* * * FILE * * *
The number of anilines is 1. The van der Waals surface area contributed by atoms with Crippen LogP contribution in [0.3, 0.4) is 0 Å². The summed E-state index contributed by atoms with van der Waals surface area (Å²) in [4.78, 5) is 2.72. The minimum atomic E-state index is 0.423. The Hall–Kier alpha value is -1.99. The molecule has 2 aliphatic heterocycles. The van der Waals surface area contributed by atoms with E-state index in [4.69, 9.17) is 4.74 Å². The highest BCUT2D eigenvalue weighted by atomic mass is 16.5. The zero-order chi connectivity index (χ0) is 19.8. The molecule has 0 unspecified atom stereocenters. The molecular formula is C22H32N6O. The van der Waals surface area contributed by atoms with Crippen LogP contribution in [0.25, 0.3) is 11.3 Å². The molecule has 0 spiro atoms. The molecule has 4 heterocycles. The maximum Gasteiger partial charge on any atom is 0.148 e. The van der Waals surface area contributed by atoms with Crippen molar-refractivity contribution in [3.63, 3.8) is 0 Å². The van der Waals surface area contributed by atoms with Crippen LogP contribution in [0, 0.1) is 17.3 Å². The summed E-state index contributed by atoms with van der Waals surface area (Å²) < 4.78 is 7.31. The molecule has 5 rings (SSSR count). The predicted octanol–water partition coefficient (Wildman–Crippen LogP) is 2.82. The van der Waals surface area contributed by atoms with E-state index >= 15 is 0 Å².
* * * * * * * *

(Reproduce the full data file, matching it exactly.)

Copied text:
The number of anilines is 1. The van der Waals surface area contributed by atoms with Crippen LogP contribution in [0.3, 0.4) is 0 Å². The summed E-state index contributed by atoms with van der Waals surface area (Å²) in [4.78, 5) is 2.72. The minimum atomic E-state index is 0.423. The Hall–Kier alpha value is -1.99. The molecule has 2 aliphatic heterocycles. The van der Waals surface area contributed by atoms with E-state index in [4.69, 9.17) is 4.74 Å². The highest BCUT2D eigenvalue weighted by atomic mass is 16.5. The zero-order chi connectivity index (χ0) is 19.8. The molecule has 0 unspecified atom stereocenters. The molecular formula is C22H32N6O. The van der Waals surface area contributed by atoms with Crippen LogP contribution in [0.25, 0.3) is 11.3 Å². The molecule has 0 spiro atoms. The molecule has 4 heterocycles. The maximum Gasteiger partial charge on any atom is 0.148 e. The van der Waals surface area contributed by atoms with Crippen molar-refractivity contribution in [3.63, 3.8) is 0 Å². The van der Waals surface area contributed by atoms with Crippen LogP contribution in [0, 0.1) is 17.3 Å². The summed E-state index contributed by atoms with van der Waals surface area (Å²) < 4.78 is 7.31. The molecule has 5 rings (SSSR count). The predicted octanol–water partition coefficient (Wildman–Crippen LogP) is 2.82. The van der Waals surface area contributed by atoms with E-state index >= 15 is 0 Å².